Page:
Electrical requirements - circuit breakers

Ian -

Due to the filters and motors fitted to the ROTOR there is likely to be current flow to earth in the ROTOR drive system….the EMC filters and the shielding on the cables are intentionally designed to filter “noise current” down to earth. A standard RCD circuit breaker fitted in most situations may trip due to the leakage current.

The combination of EMC filters and the drive itself means that the leakage current can be just over the limit of a standard 30mA RCD circuit breaker

Added to this there is an inrush current caused by the Servo Motor Drive- Wikepedia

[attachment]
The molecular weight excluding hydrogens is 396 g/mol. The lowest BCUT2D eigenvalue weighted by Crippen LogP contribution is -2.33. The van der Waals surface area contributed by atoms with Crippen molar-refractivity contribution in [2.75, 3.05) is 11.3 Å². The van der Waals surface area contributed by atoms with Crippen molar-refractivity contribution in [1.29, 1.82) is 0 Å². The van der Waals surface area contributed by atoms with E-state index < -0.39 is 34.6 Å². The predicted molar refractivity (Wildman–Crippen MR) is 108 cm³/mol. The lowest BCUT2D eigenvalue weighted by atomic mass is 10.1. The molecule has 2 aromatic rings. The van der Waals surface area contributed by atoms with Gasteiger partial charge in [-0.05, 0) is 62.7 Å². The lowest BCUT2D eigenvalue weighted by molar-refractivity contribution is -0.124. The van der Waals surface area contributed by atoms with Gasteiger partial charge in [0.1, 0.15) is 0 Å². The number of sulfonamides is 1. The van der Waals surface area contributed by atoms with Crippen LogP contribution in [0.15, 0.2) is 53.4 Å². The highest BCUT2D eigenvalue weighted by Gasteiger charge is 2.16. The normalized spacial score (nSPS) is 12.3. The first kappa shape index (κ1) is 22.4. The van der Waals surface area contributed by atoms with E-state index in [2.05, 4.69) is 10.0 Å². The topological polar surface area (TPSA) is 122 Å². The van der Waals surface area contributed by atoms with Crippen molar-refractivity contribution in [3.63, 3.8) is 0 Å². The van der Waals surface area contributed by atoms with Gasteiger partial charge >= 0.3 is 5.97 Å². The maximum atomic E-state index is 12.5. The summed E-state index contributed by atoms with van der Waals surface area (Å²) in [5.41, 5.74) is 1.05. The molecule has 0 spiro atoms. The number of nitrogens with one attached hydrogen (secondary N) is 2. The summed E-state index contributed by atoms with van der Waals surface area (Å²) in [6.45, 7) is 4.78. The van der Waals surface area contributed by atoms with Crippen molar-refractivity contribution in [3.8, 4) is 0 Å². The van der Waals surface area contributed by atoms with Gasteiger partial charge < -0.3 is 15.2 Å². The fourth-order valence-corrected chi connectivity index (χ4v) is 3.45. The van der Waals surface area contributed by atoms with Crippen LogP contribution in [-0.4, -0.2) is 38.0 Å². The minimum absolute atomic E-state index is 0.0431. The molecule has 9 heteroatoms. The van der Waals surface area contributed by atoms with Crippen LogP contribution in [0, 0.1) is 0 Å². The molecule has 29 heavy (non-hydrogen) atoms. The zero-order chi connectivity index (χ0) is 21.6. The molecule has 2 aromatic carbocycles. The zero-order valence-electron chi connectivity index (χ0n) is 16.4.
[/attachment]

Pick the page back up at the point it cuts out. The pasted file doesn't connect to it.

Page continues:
There are a few options…

  • Fit a device with a higher RCD trip level (sometimes insurance companies insist on 30mA so this might not be an option)
  • Fit an isolation transformer (1:1) between the supply and the machine
  • Increase to a D20 breaker with higher trip level which will cope with leakage current and inrush current.
    • make sure the cabling on the outgoing side of this is suitably sized to be protected by the breaker.

Ideally the ROTOR should be on its own circuit or separate from any other large items such as fridges etc..

 Singer Technicians involved in the installation of a ROTOR are not qualified to perform any modifications to a customers mains electrical supply and are not responsible for any delays caused to the installation while this work is carried out.


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